This installment of writing like a professional will concentrate on biographies. Just as in other forms of writing, biographies have several types that are related. A good example of what could be described as a trans-generational biography is “The Arms of Krupp” by William Manchester. This book traces the life of a corporation through the several generations of the family who founded and ran it over close to 400 years. It is a true biography of the company with many mini-biographies of the individual players spread through the pages. What makes this particular biography so useful as a reference, is that it satisfies both the supporters and the critics of the subjects.

The Krupps were a family in the steel business. They made things from table wear to cannon. They typically supplied both sides of any European conflict with arms until World War II where the limited their efforts to supporting their native country, Germany. This book was embraced by the family as a magnificent testimony of the good that they had done over the centuries. People who wanted one of the last Krupps to be convicted and executed for his role in the Nazi regime also found what they wanted in this same work.

It could be said that Manchester had an easy time, since the people described had been historic figures in his lifetime and those that were not were very colorful. One of the leaders invented the precursor to post it notes by leaving messages on his engineer’s chairs overnight. One leader had his wife put into an insane asylum to hide his homosexual liaisons. The WWII leader convinced the Nuremberg tribunal that his senile father was the one who used the slave labor during the war. All of this is great fodder for writing the story. But Manchester had to do a lot of research to write the book and had to master story telling to be acceptable to both sides of a debate.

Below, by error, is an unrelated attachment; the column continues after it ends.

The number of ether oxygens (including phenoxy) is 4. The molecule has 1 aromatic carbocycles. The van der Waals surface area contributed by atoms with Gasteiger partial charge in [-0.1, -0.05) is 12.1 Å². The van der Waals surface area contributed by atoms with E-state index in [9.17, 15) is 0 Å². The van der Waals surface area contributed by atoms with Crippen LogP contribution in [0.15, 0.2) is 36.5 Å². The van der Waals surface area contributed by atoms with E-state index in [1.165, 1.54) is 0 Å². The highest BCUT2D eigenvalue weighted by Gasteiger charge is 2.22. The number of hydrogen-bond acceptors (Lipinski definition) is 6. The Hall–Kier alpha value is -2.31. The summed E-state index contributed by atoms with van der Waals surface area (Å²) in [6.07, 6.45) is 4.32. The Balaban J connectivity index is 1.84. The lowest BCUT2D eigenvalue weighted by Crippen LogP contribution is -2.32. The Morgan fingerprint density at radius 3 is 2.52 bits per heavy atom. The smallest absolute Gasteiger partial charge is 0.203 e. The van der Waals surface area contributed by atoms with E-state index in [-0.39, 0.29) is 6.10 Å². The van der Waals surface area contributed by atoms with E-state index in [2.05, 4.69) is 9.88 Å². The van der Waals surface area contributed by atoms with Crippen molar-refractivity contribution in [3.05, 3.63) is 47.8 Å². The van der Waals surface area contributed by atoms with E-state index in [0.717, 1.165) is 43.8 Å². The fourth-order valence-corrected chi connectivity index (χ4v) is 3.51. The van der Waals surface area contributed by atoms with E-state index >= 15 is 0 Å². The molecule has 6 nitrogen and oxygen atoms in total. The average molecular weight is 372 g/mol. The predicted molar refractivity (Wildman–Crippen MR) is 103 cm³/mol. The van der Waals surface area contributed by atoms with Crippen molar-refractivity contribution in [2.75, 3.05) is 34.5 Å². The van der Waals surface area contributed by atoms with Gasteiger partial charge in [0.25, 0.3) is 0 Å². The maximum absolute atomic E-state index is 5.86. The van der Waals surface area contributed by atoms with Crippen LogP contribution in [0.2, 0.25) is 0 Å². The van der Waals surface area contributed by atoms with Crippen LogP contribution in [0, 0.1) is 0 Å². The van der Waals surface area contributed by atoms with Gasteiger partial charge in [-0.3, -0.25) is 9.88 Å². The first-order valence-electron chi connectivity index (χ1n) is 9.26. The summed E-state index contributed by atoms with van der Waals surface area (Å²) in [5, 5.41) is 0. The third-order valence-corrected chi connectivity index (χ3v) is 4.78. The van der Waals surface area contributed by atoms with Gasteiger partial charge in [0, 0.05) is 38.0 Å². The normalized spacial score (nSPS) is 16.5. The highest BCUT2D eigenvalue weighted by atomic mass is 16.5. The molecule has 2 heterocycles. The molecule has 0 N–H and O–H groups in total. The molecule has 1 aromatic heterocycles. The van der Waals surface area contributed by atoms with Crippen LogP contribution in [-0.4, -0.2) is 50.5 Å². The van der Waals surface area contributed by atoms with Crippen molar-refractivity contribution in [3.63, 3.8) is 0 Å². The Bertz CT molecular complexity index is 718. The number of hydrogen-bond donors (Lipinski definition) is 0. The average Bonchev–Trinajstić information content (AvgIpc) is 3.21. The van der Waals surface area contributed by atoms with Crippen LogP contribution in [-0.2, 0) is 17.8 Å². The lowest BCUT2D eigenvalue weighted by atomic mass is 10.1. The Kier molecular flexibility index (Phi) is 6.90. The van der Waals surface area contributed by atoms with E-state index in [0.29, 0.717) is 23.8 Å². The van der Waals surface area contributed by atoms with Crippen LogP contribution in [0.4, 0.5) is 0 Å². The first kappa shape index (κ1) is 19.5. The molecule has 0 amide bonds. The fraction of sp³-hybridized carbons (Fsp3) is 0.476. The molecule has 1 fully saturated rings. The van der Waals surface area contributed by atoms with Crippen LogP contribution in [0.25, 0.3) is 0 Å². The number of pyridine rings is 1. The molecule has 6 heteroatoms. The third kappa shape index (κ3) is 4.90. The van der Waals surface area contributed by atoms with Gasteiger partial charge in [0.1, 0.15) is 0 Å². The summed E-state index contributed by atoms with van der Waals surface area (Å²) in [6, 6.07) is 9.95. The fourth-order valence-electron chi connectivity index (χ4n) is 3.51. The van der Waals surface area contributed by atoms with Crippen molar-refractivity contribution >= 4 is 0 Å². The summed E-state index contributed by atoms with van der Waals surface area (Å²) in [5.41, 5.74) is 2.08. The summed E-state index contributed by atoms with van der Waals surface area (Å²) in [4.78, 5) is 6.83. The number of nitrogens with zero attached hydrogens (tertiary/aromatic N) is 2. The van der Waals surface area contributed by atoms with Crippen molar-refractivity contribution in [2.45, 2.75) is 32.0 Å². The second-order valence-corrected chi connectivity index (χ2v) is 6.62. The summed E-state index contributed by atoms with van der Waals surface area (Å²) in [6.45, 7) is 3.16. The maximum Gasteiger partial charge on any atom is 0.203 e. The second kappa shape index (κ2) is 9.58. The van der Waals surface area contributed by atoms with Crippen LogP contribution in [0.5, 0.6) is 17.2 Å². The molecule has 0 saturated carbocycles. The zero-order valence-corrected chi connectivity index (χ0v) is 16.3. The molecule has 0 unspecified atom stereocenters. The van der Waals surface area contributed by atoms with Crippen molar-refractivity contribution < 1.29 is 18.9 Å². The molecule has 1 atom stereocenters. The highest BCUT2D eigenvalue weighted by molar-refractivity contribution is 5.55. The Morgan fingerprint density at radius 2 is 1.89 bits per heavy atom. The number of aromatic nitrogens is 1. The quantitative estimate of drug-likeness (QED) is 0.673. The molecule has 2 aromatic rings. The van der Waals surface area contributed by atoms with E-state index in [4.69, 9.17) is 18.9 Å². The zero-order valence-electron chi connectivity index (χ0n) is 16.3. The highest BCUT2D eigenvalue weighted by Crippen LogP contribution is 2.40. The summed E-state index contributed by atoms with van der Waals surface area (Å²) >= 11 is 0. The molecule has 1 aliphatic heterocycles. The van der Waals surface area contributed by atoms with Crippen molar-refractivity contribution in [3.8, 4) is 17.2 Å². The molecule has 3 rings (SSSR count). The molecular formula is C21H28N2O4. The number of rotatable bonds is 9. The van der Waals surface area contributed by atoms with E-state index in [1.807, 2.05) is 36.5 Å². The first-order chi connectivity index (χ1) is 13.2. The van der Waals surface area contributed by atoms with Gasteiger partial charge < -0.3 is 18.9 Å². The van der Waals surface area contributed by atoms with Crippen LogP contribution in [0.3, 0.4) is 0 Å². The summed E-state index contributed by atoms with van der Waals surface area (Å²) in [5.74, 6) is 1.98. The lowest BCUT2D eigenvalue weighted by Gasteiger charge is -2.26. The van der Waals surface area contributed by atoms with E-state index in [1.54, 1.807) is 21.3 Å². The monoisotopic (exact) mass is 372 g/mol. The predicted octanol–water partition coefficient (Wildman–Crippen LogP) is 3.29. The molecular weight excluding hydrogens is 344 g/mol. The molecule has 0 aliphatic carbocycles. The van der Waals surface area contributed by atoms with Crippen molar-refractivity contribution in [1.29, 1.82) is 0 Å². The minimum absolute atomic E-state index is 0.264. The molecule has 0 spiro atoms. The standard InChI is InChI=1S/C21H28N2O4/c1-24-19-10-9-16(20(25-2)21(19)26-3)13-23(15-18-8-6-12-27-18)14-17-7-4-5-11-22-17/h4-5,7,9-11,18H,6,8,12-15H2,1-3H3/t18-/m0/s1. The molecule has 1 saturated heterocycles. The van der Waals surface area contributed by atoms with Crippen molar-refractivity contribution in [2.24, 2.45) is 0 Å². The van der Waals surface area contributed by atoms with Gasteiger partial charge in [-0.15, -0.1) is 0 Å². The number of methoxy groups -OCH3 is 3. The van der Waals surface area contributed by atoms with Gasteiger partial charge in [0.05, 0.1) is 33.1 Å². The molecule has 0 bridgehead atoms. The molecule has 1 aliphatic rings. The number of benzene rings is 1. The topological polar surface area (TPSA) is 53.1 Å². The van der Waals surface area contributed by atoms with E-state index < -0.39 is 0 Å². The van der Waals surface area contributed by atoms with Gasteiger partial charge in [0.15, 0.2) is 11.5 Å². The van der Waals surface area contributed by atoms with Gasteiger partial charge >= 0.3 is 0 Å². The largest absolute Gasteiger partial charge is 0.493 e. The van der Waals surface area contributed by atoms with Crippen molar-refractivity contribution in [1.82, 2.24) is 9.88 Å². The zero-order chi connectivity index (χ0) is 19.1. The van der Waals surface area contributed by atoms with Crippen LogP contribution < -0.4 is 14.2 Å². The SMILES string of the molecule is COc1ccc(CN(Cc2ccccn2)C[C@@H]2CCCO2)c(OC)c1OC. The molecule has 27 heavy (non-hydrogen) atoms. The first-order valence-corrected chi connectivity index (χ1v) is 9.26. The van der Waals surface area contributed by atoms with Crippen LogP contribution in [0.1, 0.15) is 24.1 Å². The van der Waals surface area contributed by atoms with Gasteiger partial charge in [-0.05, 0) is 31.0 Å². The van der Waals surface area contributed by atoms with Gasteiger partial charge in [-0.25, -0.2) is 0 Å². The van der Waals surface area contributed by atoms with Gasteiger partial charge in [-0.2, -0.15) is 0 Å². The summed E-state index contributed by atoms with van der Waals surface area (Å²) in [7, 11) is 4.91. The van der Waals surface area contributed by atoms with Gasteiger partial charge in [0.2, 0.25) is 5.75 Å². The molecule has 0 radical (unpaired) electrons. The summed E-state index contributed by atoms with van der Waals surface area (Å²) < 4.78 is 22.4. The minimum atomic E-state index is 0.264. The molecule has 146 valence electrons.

Biography is not just depicting a life. Biography is bringing that lifetime back to life for the reader. One of the more famous biographies is James Boswell’s “The Life of Samuel Johnson”. This subject could be very interesting as Samuel Johnson is a significant figure in the development of English as a literary language. Johnson provided one of the first dictionaries and wrote essays and critiques that high school students across America still read. This is an example of a contemporary (Bosworth and Johnson were friends) writing the biography. In this case, the lifetime is exposed with intimate details, private conversations and confessions of fears.

Biographies of famous people are of course the most common, and are usually written well after the life has passed. These works very often carry the personal message of the writer portrayed in the structure of the life being addressed. An easy example of this is Thomas Jefferson. If you call up Thomas Jefferson Biographies on Amazon, there is a list of 454 paper back, 309 hardcover and 29 Kindle versions available. These books have titles such as “The Jefferson Lies”, “Undaunted Courage”, “American Sphinx”, “American Emperor”, and “The Real Thomas Jefferson”. How many of these works actually portray Jefferson accurately is up to the reader and the writer to determine.

There is yet another type of biography to consider. Fictional biography could be the most colorful form of biography available to a writer. In this style, the writer invents the person without having the annoying real person and documentation mucking up the story. “Emma” by Jane Austin is a good example of such a technique. The writer creates everything about the subject, knows all and presents what is most important to the story. It is not political, it is not judgmental, although judgments and political views can be conveyed. This is the best venue to write and not have critics say “it was not that way”. In some ways, any work of fiction includes fictional biography, as the writer must develop characters so that the reader can accept them as real persons.
 

 

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Martin writes about writing in his weekly column Ramblings from Martin.

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